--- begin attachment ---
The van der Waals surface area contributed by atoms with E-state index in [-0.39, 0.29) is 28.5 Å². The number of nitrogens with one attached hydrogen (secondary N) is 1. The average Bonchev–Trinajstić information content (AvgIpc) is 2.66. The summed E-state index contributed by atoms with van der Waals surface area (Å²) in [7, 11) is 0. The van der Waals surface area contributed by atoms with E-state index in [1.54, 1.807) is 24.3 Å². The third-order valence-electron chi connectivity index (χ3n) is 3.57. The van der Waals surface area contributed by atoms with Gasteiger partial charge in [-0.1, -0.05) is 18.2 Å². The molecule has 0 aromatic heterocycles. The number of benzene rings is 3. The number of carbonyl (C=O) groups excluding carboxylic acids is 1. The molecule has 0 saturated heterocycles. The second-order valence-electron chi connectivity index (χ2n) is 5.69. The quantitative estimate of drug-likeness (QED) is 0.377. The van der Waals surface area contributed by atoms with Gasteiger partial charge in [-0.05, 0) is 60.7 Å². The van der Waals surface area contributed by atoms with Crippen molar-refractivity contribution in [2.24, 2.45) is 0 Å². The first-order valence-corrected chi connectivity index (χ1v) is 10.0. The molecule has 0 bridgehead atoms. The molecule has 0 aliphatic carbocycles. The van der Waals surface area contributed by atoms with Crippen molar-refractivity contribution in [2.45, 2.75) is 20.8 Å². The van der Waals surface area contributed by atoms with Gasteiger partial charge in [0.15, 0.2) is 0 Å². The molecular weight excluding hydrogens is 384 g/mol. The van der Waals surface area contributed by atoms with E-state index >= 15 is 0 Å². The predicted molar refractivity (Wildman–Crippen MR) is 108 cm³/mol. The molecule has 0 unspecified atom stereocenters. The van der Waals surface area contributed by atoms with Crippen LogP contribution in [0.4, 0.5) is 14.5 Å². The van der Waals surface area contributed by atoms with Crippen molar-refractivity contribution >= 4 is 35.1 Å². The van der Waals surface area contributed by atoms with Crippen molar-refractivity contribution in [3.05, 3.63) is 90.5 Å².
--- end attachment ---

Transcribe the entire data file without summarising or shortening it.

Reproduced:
The van der Waals surface area contributed by atoms with E-state index in [-0.39, 0.29) is 28.5 Å². The number of nitrogens with one attached hydrogen (secondary N) is 1. The average Bonchev–Trinajstić information content (AvgIpc) is 2.66. The summed E-state index contributed by atoms with van der Waals surface area (Å²) in [7, 11) is 0. The van der Waals surface area contributed by atoms with E-state index in [1.54, 1.807) is 24.3 Å². The third-order valence-electron chi connectivity index (χ3n) is 3.57. The van der Waals surface area contributed by atoms with Gasteiger partial charge in [-0.1, -0.05) is 18.2 Å². The molecule has 0 aromatic heterocycles. The number of benzene rings is 3. The number of carbonyl (C=O) groups excluding carboxylic acids is 1. The molecule has 0 saturated heterocycles. The second-order valence-electron chi connectivity index (χ2n) is 5.69. The quantitative estimate of drug-likeness (QED) is 0.377. The van der Waals surface area contributed by atoms with Gasteiger partial charge in [-0.05, 0) is 60.7 Å². The van der Waals surface area contributed by atoms with Crippen molar-refractivity contribution in [2.24, 2.45) is 0 Å². The first-order valence-corrected chi connectivity index (χ1v) is 10.0. The molecule has 0 bridgehead atoms. The molecule has 0 aliphatic carbocycles. The van der Waals surface area contributed by atoms with Crippen molar-refractivity contribution in [2.45, 2.75) is 20.8 Å². The van der Waals surface area contributed by atoms with Gasteiger partial charge in [0.15, 0.2) is 0 Å². The molecular weight excluding hydrogens is 384 g/mol. The van der Waals surface area contributed by atoms with E-state index >= 15 is 0 Å². The predicted molar refractivity (Wildman–Crippen MR) is 108 cm³/mol. The molecule has 0 unspecified atom stereocenters. The van der Waals surface area contributed by atoms with Crippen LogP contribution in [0.4, 0.5) is 14.5 Å². The van der Waals surface area contributed by atoms with Crippen molar-refractivity contribution >= 4 is 35.1 Å². The van der Waals surface area contributed by atoms with Crippen molar-refractivity contribution in [3.05, 3.63) is 90.5 Å².